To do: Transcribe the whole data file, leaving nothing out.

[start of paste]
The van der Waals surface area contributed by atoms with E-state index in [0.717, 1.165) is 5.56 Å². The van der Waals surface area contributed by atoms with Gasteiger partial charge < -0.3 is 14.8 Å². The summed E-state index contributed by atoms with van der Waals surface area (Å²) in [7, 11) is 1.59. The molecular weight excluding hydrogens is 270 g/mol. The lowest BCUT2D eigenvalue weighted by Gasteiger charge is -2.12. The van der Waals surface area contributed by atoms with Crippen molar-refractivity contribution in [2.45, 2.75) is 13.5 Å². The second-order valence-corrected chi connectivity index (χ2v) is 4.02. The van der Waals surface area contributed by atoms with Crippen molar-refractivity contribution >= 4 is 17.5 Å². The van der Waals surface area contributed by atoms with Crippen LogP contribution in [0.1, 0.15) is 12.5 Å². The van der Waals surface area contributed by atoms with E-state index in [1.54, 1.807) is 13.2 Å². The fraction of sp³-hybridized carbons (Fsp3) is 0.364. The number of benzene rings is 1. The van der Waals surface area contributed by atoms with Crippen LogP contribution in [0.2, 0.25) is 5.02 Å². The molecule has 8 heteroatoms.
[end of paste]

The van der Waals surface area contributed by atoms with E-state index in [0.717, 1.165) is 5.56 Å². The van der Waals surface area contributed by atoms with Gasteiger partial charge < -0.3 is 14.8 Å². The summed E-state index contributed by atoms with van der Waals surface area (Å²) in [7, 11) is 1.59. The molecular weight excluding hydrogens is 270 g/mol. The lowest BCUT2D eigenvalue weighted by Gasteiger charge is -2.12. The van der Waals surface area contributed by atoms with Crippen molar-refractivity contribution in [2.45, 2.75) is 13.5 Å². The second-order valence-corrected chi connectivity index (χ2v) is 4.02. The van der Waals surface area contributed by atoms with Crippen molar-refractivity contribution >= 4 is 17.5 Å². The van der Waals surface area contributed by atoms with Crippen LogP contribution in [0.1, 0.15) is 12.5 Å². The van der Waals surface area contributed by atoms with E-state index in [1.54, 1.807) is 13.2 Å². The fraction of sp³-hybridized carbons (Fsp3) is 0.364. The number of benzene rings is 1. The van der Waals surface area contributed by atoms with Crippen LogP contribution in [0.2, 0.25) is 5.02 Å². The molecule has 8 heteroatoms.